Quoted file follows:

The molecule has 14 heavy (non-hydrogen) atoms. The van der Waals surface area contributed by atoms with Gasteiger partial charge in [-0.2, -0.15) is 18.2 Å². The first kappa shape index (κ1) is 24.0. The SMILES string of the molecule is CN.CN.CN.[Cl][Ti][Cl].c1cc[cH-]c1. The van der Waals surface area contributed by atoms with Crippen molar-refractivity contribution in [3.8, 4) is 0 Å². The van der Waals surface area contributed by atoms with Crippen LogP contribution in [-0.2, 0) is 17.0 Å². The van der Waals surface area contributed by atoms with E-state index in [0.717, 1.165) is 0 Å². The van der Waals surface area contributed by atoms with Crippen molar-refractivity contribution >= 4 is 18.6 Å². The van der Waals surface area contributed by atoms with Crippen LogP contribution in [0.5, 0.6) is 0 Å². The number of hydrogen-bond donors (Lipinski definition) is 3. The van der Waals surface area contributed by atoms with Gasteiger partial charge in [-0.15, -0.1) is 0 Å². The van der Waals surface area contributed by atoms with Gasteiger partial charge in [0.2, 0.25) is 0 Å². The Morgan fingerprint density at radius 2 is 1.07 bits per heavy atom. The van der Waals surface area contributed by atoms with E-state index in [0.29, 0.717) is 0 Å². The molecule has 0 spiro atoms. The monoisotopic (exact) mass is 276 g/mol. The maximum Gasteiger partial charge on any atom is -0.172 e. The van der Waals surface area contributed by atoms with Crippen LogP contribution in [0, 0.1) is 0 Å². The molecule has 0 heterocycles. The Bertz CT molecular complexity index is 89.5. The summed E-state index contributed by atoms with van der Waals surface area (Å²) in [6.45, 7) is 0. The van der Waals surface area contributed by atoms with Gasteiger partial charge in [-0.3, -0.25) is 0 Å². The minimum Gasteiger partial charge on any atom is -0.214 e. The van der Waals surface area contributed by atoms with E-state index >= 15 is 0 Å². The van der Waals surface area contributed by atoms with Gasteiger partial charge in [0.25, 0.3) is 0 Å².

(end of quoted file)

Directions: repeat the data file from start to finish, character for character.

The molecule has 14 heavy (non-hydrogen) atoms. The van der Waals surface area contributed by atoms with Gasteiger partial charge in [-0.2, -0.15) is 18.2 Å². The first kappa shape index (κ1) is 24.0. The SMILES string of the molecule is CN.CN.CN.[Cl][Ti][Cl].c1cc[cH-]c1. The van der Waals surface area contributed by atoms with Crippen molar-refractivity contribution in [3.8, 4) is 0 Å². The van der Waals surface area contributed by atoms with Crippen LogP contribution in [-0.2, 0) is 17.0 Å². The van der Waals surface area contributed by atoms with E-state index in [0.717, 1.165) is 0 Å². The van der Waals surface area contributed by atoms with Crippen molar-refractivity contribution >= 4 is 18.6 Å². The van der Waals surface area contributed by atoms with Crippen LogP contribution in [0.5, 0.6) is 0 Å². The number of hydrogen-bond donors (Lipinski definition) is 3. The van der Waals surface area contributed by atoms with Gasteiger partial charge in [-0.15, -0.1) is 0 Å². The van der Waals surface area contributed by atoms with Gasteiger partial charge in [0.2, 0.25) is 0 Å². The Morgan fingerprint density at radius 2 is 1.07 bits per heavy atom. The van der Waals surface area contributed by atoms with E-state index in [0.29, 0.717) is 0 Å². The molecule has 0 spiro atoms. The monoisotopic (exact) mass is 276 g/mol. The maximum Gasteiger partial charge on any atom is -0.172 e. The van der Waals surface area contributed by atoms with Crippen LogP contribution in [0, 0.1) is 0 Å². The molecule has 0 heterocycles. The Bertz CT molecular complexity index is 89.5. The summed E-state index contributed by atoms with van der Waals surface area (Å²) in [6.45, 7) is 0. The van der Waals surface area contributed by atoms with Gasteiger partial charge in [-0.3, -0.25) is 0 Å². The minimum Gasteiger partial charge on any atom is -0.214 e. The van der Waals surface area contributed by atoms with E-state index >= 15 is 0 Å². The van der Waals surface area contributed by atoms with Gasteiger partial charge in [0.25, 0.3) is 0 Å².